Stuck in the Fog of Indecision: 2 Strategies for Getting Going Again

couch-potatoI didn’t write a blog post last night! I simply couldn’t decide what subject to write about.

In fact, I couldn’t decide much of anything and sat in a dull trance watching Olympic athletes ski down big hills.

I was a couch potato because I couldn’t make up my mind. Even worse than that, I couldn’t even shape clear alternatives.

I was in a fog of indecision, and I don’t like that feeling!

(Who does?)

Does Indecision Paralyze You Sometimes?

What do you do when your inability to decide gets you caught in a fog? I’ve got two strategies.

1. Wait it out.

The first strategy is to simply wait. I know from past experience that I can just wait it out. At some point the fog will lift and I’ll be firing on all (or at least most) of my cylinders again.

Sometimes the fog lasts a few hours. Occasionally it lasts a few days. But if I give into it and simply notice what’s going on inside my head, that feeling of being stuck in indecision and inaction will lift.

2. Talk to people.

The second strategy is to engage with people. As an extrovert, talking to people and interacting triggers something in my brain that lifts the fog.

That might not happen for you, though. Some people I know shrink from contact when they’re foggy. They’ve got to stimulate their own internal motivation before they can interact with others.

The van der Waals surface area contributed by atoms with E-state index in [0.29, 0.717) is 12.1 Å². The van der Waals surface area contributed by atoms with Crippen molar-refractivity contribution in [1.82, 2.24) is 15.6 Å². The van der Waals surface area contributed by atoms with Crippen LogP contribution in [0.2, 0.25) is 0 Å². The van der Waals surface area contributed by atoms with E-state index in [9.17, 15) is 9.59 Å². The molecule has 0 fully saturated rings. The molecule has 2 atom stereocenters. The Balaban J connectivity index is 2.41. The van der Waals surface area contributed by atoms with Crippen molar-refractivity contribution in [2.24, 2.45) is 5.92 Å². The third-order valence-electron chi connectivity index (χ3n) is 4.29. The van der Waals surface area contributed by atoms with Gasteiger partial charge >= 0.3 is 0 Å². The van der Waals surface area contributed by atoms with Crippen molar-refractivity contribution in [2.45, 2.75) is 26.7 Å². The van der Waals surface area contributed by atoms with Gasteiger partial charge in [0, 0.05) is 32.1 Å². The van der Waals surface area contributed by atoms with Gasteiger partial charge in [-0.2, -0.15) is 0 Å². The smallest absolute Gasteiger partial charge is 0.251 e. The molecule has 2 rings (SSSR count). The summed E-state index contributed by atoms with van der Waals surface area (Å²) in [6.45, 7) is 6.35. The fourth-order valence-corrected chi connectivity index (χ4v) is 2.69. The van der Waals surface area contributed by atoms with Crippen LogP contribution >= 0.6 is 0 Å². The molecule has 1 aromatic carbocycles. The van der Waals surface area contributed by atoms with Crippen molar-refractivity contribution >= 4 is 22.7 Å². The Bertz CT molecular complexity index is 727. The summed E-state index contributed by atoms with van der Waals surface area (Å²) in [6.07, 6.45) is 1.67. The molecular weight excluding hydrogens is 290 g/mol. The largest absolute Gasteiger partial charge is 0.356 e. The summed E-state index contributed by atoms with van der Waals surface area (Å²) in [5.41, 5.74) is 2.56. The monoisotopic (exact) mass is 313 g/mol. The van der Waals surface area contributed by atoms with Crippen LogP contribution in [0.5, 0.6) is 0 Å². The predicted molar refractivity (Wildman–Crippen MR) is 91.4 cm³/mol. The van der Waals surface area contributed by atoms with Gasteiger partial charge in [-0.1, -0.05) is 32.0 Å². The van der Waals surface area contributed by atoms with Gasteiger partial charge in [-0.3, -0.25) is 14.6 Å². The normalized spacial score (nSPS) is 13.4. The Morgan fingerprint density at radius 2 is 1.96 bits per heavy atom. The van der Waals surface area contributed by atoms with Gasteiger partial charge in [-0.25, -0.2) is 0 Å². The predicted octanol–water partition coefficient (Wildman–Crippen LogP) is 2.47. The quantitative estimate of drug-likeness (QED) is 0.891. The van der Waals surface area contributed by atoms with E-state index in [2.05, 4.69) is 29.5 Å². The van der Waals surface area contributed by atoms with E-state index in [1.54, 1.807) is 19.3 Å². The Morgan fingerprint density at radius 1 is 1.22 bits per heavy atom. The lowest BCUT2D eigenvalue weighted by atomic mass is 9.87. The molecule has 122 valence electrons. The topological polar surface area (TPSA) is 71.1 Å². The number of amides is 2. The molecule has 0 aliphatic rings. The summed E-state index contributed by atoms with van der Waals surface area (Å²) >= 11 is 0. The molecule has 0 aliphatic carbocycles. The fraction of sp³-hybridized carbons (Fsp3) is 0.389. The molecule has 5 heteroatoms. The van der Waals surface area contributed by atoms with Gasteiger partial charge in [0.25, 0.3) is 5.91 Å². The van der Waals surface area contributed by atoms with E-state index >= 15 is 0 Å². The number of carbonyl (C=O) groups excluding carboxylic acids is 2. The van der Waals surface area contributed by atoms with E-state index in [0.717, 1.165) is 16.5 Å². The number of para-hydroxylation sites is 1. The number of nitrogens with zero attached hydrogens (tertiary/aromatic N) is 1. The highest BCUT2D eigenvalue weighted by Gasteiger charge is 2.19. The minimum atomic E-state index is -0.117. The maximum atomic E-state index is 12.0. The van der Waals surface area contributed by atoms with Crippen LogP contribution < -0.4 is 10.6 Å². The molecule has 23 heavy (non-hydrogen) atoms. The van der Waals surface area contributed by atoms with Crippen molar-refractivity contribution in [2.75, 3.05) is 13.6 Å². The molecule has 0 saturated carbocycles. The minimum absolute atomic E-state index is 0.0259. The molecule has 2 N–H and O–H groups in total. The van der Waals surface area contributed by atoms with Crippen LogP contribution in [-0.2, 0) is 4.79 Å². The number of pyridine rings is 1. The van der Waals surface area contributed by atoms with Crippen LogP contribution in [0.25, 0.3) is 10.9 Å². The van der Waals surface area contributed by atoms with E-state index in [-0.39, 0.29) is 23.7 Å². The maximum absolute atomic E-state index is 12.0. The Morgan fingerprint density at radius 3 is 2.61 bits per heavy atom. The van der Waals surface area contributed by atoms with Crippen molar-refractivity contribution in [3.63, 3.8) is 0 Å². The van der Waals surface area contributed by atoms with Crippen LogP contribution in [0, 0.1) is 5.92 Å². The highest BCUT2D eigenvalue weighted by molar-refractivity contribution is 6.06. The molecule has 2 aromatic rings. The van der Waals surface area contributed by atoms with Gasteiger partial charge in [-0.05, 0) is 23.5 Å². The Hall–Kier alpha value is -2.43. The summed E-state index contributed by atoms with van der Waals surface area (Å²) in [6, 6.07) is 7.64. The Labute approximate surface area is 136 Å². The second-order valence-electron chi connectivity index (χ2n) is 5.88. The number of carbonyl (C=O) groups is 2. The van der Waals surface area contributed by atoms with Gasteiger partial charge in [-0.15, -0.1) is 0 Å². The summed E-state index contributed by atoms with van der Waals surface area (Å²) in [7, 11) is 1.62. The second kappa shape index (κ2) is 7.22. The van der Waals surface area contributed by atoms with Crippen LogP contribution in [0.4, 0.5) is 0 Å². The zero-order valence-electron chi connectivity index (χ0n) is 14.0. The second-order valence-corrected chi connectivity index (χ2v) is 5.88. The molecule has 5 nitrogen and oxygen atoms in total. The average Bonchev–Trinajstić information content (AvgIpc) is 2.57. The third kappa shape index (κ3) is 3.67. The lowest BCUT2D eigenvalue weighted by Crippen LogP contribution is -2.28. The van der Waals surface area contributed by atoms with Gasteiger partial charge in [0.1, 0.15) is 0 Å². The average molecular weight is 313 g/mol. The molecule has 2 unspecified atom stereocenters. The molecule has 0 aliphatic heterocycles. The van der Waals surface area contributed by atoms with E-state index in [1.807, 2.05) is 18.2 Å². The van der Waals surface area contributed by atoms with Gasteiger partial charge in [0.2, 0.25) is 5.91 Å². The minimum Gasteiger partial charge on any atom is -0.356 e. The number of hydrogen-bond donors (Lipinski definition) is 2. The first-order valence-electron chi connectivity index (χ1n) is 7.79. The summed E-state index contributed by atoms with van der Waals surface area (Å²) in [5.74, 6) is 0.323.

Some Fatherly Advice to Fight Inertia

Finally, though, when I’m feeling really stuck, I try to remember what my wise father used to say.

Unless you have a good reason NOT to do something, you should do it.

And when I’m in a fog of inertia, that’s excellent advice. Even if I’m not sure what to do, once I start moving, the inertia will lift and I’ll be headed in a better direction.

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When You’re Stuck in a Fog of Inertia, Be Still

The next time you find yourself in a fog of indecision, just be still. Notice what’s going on in your mind. Watch its ebbs and flows. See if you can identify the moment the fog starts to lift and what’s triggered the change.

Each of us handles the fog of indecision differently. Understanding what works for you may help you shorten your next miasma.

How do you get yourself out of an indecisive funk? What’s worked and what hasn’t? Tell me about it in the comments.